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Church

The Experiences of a Greek-Orthodox Chanter from His Visit to Mount Athos

BOSTON – Ioannis Kritikos, a chanter, described his recent visit to Mount Athos as a “unique experience.” He visited the Holy Mountain for the first time together with Abbott Daniel Zografos of the Holy Monastery of Atros-Poros, Kefalonia. Kritikos was for a number of years chanter at the Saint Spyridon Cathedral of the city of Worcester, MA. He visited the Protato – the administrative centre of the Holy Mountain – some monasteries, and revered and holy Elders. He said, “I was very impressed by the monasteries. I saw and appreciated the silence and the need for prayer as a result of it.”

His visit started from the Protato, where he had the blessing to worship the icon of ‘Axion Esti’. “They were unique moments. Let me confide to you that I chanted in front of the icon of the Virgin Mary, the hymn of ‘Axion Esti’.” He added that, “we went to the Koutloumousiou Monastery for a short visit but we didn’t see many things because of the time of the day. However, we were able to see the beauty of the church’s catholicon.”

From there, Kritikos and Abbott Daniel visited a Saintly figure of Mount Athos, The Elder Gabriel. He said that “his small Skete is in the middle between the Protato and the Skete of Saint Paisios. He lives in a small skete, alone. He is weak, bedridden I would say, yet he attracts many visitors because everything he says is divinely inspired. He expressed his concern about Greece. I asked him if there is any hope for bettering of Greece and he replied, “of course, we always have hope. When we fully repent, God will look again on our homeland.” He was very also concerned about the direction of the church based of the what he sees as deviation from traditional ways.

The Elder Gabriel, a modern righteous figure. (Photos: Curtesy of Ioannis Kritikos)

They also visited the little house of Saint Paisios. “It was very emotional. They have built a small church in there and there is the pew where Elder Paisios used to sit and pray, Kratikos said.

Asked who takes care of Elder Gabriel since in the photo, we see him bedridden, he said that “some [people] often go from the Koutloumousiou Monastery and serve him, meeting some of his needs, but for the most part he is alone.”

Chanter Ioannis Kritikos and Abbott Nathanael of Iviron. (Photos: Curtesy of Ioannis Kritikos)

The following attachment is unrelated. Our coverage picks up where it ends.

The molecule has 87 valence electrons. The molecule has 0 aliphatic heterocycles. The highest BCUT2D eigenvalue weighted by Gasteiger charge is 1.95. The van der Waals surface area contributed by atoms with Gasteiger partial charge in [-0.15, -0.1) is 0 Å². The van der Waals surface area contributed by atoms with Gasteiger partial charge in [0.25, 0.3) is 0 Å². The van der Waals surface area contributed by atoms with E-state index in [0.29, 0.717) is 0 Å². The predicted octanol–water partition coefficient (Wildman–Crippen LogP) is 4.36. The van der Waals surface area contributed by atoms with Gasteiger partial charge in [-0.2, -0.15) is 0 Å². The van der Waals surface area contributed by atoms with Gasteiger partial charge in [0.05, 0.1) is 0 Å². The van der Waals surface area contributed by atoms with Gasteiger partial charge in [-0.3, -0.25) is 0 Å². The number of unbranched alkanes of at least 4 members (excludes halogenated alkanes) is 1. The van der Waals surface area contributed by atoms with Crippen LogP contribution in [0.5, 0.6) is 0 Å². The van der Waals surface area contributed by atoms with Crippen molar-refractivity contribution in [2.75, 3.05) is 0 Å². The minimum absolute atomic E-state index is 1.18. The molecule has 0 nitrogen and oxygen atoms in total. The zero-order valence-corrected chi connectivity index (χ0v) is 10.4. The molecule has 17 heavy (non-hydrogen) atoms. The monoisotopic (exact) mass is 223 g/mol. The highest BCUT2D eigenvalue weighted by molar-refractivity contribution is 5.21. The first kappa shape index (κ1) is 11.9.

Continuing about his experiences there, Kritikos said that “after a two-hour walk, we arrived at the Monastery of Iviron at the time of serving dinner. They invited us in and we sat and ate with them. I also met the Abbot Nathanael, who happens to come from the same island as me. We spent the night there and venerated the icon of Portaitissa. We went again back to the Protato and from there to the Monastery of Saint Paul, where Abbot Parthenios, 92 years of age is the spiritual father of the Abbott Daniel. When we arrived, we were told that he had just gone to rest because he had been working in the field since morning. In the evening we went to the vigil which started at 7 in the evening. I left around 1 in the morning and Orthros ended at 2 AM. The next day the Liturgy started at 8 o’clock and ended at noon. I was impressed that at night, during the vigil, Abbot Parthenios with a candle in his hand went around to see who was present or not at the Holy Service.”

Chanter Ioannis Kritikos with Abbot of the Monastery of Atros of Kefallinia, Archimandrite Daniel, in the hermitage where Saint Paisios was a monk. (Photos: Curtesy of Ioannis Kritikos)

Kritikos added that “although I have grown up in the Church, I never lived this immersive experience of the mystique of our Liturgies.”

Kritikos said that Abbot Parthenios of the Monastery of Saint Paul “is a special personality, a tireless worker of the Church and the Monastery, full of love for the people, the monks, and the Church in general. He is very concerned about the state of the Church, its struggles and the direction that is going. He asked me what was going on in America? I told him; he became aware of our situation and he shook his head.”

Kritikos is originally from the island of Kos and came to the United States in 1973. He visits his beloved hometown of Kos every year. He is now retired, but once had own business, dealing with restaurant equipment and supplies, known as Kritikos Enterprises.

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